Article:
For many years it was thought that pre-adolescent children were incapable of improving strength through resistance training. Over the last 25 years, several studies have shown that pre-adolescent children are capable of safely improving muscle strength with appropriate training regimes.
A review of strength training improvements in children found that the majority of studies demonstrated strength gains between 13-30% as a result of resistance training over an 8-12 week period. Gains from strength training for pre-adolescents are generally attributed to the nervous system and motor learning, rather than hormones. Strength training for pre-adolescent athletes should focus on skills and technique. Since improvements from strength training come from neuromuscular development in this age group, this is the ideal time to teach co-ordination and stability. Children should work at strengthening all the big muscle groups, using free weight and body weight movements with relatively light loads. When prescribing load for young athletes, it is always better to underestimate their physical abilities and gradually increase training load, than to overshoot their abilities and potentially injure them. Adolescents should initially perform one to three sets of 6-15 repetitions of a variety of exercises, beginning with a frequency of 2-3 days per week on non consecutive days.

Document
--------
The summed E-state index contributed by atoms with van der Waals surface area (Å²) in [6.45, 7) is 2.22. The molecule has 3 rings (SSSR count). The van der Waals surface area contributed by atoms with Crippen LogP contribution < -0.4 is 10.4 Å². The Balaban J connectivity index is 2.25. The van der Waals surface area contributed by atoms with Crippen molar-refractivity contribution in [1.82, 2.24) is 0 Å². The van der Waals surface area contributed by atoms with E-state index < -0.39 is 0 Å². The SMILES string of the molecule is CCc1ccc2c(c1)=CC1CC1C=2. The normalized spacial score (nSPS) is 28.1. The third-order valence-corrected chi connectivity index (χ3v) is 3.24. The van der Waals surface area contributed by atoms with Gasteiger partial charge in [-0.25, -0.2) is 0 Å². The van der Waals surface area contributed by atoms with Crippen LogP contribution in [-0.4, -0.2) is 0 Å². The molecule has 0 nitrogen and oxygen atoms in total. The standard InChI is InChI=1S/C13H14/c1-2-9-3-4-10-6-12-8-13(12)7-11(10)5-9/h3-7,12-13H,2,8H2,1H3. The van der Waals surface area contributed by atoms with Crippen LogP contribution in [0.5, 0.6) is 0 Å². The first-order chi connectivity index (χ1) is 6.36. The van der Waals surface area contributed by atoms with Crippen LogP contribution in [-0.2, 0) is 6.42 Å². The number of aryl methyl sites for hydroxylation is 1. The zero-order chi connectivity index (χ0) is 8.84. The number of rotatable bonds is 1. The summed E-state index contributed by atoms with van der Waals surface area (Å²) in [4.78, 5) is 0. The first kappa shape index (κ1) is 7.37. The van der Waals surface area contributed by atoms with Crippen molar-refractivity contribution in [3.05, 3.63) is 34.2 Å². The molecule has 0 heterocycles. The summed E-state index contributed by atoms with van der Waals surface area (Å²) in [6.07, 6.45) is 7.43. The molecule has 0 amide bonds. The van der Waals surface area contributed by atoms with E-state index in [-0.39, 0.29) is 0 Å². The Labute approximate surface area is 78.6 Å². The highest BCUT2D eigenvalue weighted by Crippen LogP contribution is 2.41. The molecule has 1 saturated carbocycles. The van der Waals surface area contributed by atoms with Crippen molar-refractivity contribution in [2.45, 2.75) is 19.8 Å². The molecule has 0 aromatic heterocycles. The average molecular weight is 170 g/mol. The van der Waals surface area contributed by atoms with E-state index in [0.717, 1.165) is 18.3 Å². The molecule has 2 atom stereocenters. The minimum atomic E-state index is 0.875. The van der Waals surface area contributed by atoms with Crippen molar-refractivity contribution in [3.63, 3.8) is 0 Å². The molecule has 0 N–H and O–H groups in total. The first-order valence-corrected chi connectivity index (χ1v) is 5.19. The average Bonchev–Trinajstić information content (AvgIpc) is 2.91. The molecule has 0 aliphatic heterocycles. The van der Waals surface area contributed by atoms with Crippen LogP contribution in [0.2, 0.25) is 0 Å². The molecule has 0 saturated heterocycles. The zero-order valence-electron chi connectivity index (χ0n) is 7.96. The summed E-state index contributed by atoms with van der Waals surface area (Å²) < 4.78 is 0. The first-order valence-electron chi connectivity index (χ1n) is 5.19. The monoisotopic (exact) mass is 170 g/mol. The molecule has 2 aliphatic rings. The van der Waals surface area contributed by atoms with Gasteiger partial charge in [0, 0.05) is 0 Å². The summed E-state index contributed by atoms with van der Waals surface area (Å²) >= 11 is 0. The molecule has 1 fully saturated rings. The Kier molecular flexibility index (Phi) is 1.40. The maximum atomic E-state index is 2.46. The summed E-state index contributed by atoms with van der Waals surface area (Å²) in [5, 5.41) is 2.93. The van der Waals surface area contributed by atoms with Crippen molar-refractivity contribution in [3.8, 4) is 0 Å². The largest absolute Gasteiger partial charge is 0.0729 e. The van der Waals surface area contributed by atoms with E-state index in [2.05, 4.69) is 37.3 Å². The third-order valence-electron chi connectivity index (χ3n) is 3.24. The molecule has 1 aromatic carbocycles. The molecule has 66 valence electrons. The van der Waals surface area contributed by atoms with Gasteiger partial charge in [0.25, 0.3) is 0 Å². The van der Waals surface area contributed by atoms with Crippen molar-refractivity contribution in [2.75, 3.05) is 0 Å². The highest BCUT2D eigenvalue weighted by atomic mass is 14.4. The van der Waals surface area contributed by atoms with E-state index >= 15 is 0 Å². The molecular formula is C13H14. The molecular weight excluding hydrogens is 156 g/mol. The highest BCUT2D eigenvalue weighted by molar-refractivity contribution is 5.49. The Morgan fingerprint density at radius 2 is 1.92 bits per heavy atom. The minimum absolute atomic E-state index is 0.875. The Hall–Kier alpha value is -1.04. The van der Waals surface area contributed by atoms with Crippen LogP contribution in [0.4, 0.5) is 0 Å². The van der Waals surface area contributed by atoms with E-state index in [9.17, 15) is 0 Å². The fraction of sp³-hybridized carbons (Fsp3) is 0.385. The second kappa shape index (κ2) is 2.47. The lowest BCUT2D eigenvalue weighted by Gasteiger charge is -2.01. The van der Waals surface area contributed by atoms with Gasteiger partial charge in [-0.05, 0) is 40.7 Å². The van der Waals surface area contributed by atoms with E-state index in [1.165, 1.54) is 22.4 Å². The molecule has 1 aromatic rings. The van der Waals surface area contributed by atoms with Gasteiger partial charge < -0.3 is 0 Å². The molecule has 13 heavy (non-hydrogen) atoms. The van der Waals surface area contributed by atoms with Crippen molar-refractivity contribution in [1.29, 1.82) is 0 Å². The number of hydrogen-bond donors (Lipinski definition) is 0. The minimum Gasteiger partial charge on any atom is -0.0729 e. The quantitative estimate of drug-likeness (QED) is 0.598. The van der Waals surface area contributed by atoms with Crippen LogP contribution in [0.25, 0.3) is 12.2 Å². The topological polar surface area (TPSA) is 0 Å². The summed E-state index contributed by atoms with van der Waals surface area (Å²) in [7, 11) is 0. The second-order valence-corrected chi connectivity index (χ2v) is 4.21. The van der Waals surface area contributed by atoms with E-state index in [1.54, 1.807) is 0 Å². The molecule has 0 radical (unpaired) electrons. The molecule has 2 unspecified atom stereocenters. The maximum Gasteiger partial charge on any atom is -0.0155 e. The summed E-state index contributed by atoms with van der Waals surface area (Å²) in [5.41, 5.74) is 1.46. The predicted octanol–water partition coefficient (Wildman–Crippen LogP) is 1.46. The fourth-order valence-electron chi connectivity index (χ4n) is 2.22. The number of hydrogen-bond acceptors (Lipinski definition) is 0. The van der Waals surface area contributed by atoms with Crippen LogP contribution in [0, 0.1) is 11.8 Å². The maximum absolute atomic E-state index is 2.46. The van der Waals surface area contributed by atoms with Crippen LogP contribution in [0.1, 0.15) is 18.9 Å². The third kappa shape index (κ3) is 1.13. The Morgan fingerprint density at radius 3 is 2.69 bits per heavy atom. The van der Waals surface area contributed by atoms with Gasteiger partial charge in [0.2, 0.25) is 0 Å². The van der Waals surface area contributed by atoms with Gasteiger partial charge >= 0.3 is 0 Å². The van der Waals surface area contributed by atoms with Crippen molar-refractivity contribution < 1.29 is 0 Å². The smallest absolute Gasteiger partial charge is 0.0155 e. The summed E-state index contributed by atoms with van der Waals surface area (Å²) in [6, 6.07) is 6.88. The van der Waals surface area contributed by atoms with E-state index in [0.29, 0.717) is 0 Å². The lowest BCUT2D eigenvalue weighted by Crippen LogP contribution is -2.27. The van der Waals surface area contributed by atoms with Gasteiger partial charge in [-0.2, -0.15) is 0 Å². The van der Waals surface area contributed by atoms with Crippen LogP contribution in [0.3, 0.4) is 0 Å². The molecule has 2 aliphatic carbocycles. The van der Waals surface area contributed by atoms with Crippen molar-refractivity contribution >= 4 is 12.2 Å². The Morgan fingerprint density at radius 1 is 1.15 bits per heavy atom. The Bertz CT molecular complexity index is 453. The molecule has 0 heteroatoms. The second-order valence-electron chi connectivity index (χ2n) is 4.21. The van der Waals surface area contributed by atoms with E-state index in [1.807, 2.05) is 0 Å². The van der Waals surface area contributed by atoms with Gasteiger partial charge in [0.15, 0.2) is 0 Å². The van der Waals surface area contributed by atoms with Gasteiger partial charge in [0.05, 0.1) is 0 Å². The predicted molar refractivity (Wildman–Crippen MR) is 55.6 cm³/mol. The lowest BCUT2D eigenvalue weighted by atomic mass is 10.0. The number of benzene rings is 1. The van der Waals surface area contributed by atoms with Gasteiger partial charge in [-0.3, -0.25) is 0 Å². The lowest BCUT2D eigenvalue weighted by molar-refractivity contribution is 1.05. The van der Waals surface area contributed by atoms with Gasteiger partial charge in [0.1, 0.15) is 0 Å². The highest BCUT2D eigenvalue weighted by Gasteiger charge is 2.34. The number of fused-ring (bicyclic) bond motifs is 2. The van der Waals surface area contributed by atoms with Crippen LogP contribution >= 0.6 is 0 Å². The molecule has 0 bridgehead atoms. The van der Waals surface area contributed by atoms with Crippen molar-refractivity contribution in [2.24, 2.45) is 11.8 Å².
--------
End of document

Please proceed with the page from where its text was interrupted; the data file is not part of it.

The ASCA recommends 4 levels of training and has devised a series of simple tests to ensure that the appropriate level of motor control has been developed to progress from one level to the next. The ASCA makes the point that while there are many reasons for strength training the primary goal in stages 1-3 should be on limb control and stability. With increases in strength and size being a bi-product of the movement control programs. By ensuring the initial three stages are properly completed the child can go onto level 4 with more advanced training goals such as improved maximal strength, power, hypertrophy (size) and so on.
In a growing number of cases it would appear that the musculoskeletal systems of many young athletes are ill prepared to handle the demands of practice, games and tournament schedules. If we are to keep getting great results at major sporting events, we need to invest the time and money into the long-term development of our young athletes.